Tag Archives: Fats Waller

YOU’LL BE INTRODUCED TO GLORY!

Fats Waller and Alex Hill wrote one of the most irresistibly encouraging songs I know, a sweet spiritual paean to optimism, KEEP A SONG IN YOUR SOUL.  I thought it would be fitting to let you hear as many versions of it as I could find.

SONG IN YOUR SOUL cover

Ellington, with a friendly vocal by Chick Bullock (1931):

Fletcher Henderson, arrangement by Benny Carter (1930):

Red Nichols with Jack Teagarden and Benny Goodman:

Mamie Smith:

Lou Gold and His Orchestra:

SONG IN YOUR SOUL inside

Now, for some of my favorite intersections — living hot musicians playing beautiful swing classics:

Marty Grosz and his Optimists:

Jeff Barnhart and friends at the 2013 Whitley Bay Classic Jazz Party:

Michael Hashim with Claudio Roditi:

Bohem Ragtime Jazz Band with Viktoria Vizin:

Howard Alden and Warren Vache:

Rebecca Kilgore with Hal Smith’s Rhythmakers, featuring Marc Caparone, Bobby Gordon, Chris Dawson:

Another version from Jeff Barnhart and a British band with Nick Ward:

And an earlier version from Marty Grosz and his Philosophers:

SONG IN YOUR SOUL Brunswick Bill Robinson

There is a wonderful 1931 recording of Bill Robinson, singing and tapping.  Here is Bojangles as a marionette, invented and manipulated in the most extraordinary way by Bob Baker.  Initially it might seem perverse, but I came to marvel at it.  If you see this as demeaning, Robinson’s wife liked this and encouraged Baker to keep it in his show:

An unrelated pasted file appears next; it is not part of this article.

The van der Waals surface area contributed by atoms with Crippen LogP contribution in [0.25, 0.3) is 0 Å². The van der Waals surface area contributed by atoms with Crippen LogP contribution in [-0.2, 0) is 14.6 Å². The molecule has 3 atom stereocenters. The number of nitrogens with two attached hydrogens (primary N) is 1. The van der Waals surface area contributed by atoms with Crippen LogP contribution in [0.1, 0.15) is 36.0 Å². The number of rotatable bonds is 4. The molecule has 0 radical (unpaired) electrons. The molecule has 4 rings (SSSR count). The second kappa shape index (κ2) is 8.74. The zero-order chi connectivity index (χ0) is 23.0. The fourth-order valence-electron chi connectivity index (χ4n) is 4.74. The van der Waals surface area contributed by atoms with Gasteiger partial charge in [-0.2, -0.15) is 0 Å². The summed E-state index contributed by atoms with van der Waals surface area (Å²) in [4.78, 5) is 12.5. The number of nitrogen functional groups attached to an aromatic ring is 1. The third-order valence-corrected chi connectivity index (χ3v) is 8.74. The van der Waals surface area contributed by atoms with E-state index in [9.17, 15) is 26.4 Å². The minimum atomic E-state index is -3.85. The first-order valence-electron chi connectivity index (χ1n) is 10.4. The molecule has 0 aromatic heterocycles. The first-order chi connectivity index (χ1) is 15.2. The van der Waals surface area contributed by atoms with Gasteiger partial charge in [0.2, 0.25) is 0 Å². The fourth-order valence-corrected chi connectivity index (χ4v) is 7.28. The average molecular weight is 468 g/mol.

I was excited to see that so many versions are accessible to us, and perhaps I got carried away.  But I love this song, its message that music can make everything right, and I love the ways that the music itself blossoms in so many contexts.

May your happiness increase!

TWO SOULFUL ECCENTRICS: JEFF BARNHART and SPATS LANGHAM, “WE WISH WE WERE TWINS” (LAKE RECORDS LACD 342)

In 2015, Jeff Barnhart and Thomas “Spats” Langham created a new duo CD.  If you know these musicians, there will be no need to do more than click here.  (The ideal way to get copies of the CD will be at a gig, but you already know this.)

JEFF SPATS two

First off, a word of explanation about my title.  Should anyone think I am satirizing either of these artists by calling them “eccentric,” know that I am using the word in its scientific sense to mean unpredictable, original, singular — they are on their own orbits, which is one of the great pleasures of this recording, because Planet Barnhart and Planet Langham create something larger than themselves while remaining true delightful individuals.  Hot synergy, if you like.